Sally Mu breaks out the best shows from the most political NY Fashion Week ever
With the most-buzzed-about New York Fashion Week A/W17 coming to a close, let’s swot up on biggest stories and sartorial talking points emerged from the run-ways. In a week of fascinating shows in America—from Calvin Klein and Coach 1941 that set the tone for celebrating Americana in colour-blocking, pared-back tailoring, denim and quilting; to multiple designers’ delivering fully politically-charged collections via anti-Trump slogan tees and soundtracks on the catwalks.
As well as revealing US society’s diversity and inclusivity by having older models and models with vitiligo, there was also the most plus-size models in the lineups ever. There’s certainly much to applaud this season.
“Looking over the fashion week in New York it has certainly been the most unapologetically patriotic NY fashion season ever”
Of course, Fashion Week in the US hasn’t shied away from the politics after the election and the on-going protests against Trump. Many labels addressed current politics with the stand out moment at Public School when several models donned red baseball caps and crop tops that read “Make America New York” hitting the runway, which was a play on Trump’s infamous “MAGA” campaign hats during election-season and referenced New York’s society values of tolerance, diversity and inclusivity. The label’s designer also made a more explicit political statement by having models wear jackets declaring “We need leaders” as well as choosing the “Your Land Is Your Land ” as a soundtrack to rebel against Trump.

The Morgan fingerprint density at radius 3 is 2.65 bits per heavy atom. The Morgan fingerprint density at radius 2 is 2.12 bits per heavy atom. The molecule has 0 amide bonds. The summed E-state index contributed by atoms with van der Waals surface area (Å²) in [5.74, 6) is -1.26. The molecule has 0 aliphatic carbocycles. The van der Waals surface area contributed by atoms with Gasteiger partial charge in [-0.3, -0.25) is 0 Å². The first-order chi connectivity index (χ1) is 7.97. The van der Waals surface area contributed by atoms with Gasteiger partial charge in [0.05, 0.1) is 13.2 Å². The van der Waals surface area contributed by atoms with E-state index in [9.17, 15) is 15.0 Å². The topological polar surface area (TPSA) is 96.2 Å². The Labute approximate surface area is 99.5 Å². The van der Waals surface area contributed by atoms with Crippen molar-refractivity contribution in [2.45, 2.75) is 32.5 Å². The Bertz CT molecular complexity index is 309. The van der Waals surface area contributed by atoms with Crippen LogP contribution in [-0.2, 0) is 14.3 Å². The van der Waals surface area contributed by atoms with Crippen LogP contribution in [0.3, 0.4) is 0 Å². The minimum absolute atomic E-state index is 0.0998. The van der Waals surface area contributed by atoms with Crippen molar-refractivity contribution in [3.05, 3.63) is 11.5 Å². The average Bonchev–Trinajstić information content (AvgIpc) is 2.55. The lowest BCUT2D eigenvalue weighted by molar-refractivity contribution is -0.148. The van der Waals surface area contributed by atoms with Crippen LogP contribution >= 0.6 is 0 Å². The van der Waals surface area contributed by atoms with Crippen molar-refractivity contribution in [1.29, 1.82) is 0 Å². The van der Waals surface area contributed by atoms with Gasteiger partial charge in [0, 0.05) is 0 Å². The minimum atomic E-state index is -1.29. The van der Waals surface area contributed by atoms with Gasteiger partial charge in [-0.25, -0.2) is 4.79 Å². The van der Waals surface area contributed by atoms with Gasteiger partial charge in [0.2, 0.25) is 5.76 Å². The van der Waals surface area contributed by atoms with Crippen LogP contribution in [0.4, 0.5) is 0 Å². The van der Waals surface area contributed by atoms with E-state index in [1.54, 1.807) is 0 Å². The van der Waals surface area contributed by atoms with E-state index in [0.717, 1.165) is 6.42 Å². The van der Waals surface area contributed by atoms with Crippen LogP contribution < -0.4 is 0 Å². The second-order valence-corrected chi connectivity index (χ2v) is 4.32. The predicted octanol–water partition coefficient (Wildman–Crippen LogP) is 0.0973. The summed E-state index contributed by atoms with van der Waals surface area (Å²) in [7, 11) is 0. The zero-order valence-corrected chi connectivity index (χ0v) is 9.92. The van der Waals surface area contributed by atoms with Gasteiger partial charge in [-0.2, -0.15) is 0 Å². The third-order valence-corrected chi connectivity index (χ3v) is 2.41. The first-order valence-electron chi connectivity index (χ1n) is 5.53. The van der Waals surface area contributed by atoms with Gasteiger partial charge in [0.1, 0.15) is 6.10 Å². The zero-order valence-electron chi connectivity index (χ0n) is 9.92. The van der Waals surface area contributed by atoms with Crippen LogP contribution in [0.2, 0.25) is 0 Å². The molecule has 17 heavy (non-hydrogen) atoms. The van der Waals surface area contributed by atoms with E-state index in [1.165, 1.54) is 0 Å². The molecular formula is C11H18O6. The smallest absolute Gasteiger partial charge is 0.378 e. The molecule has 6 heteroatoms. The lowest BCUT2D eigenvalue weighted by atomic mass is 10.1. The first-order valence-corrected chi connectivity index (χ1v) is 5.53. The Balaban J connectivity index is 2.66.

Other changes on the runway included Michael Kors making history by having plus-size icon Ashley Graham and ‘90s supermodel Carolyn Murphy walking their run-way, promoting the brand’s tolerance of size and age. Looking over the fashion week in New York it has certainly been the most unapologetically patriotic NY fashion season ever.
Dior’s former creative director Raf Simons debuted his first and most anticipated Calvin Klein collection, featuring a mix of Americana elements: structured pants and suit shirts in bold stars-and-stripes that were popping up all over the scene, forever-a-classic double denim and pantsuits that had more relaxed and nonchalant cuts. Through his magic touch he paid tribute to American work wear, bringing in the ul-tra-chic metal-tipped cowboy boots back in vogue. At the same time, Raf made a pointed political statement by playing David Bowie “This Is Not America” in the showroom showing the echoing political statement for the American brand.
At Coach 1941, design maestro Stuart Vevers channeled NYC and the Great Plains by showcasing American Prairie–inspired prints both on earthy-toned, quilted puffer jackets and shearling outerwear. Both are surprisingly wearable and practical items that will shake up our autumn wardrobe. Moreover, we’re crushing on those con-versation-starting layered mini handbags covered in playful cartoon ducks, they’re available in many fun shades and are so adorable, adding a youthful and modern appeal to the label.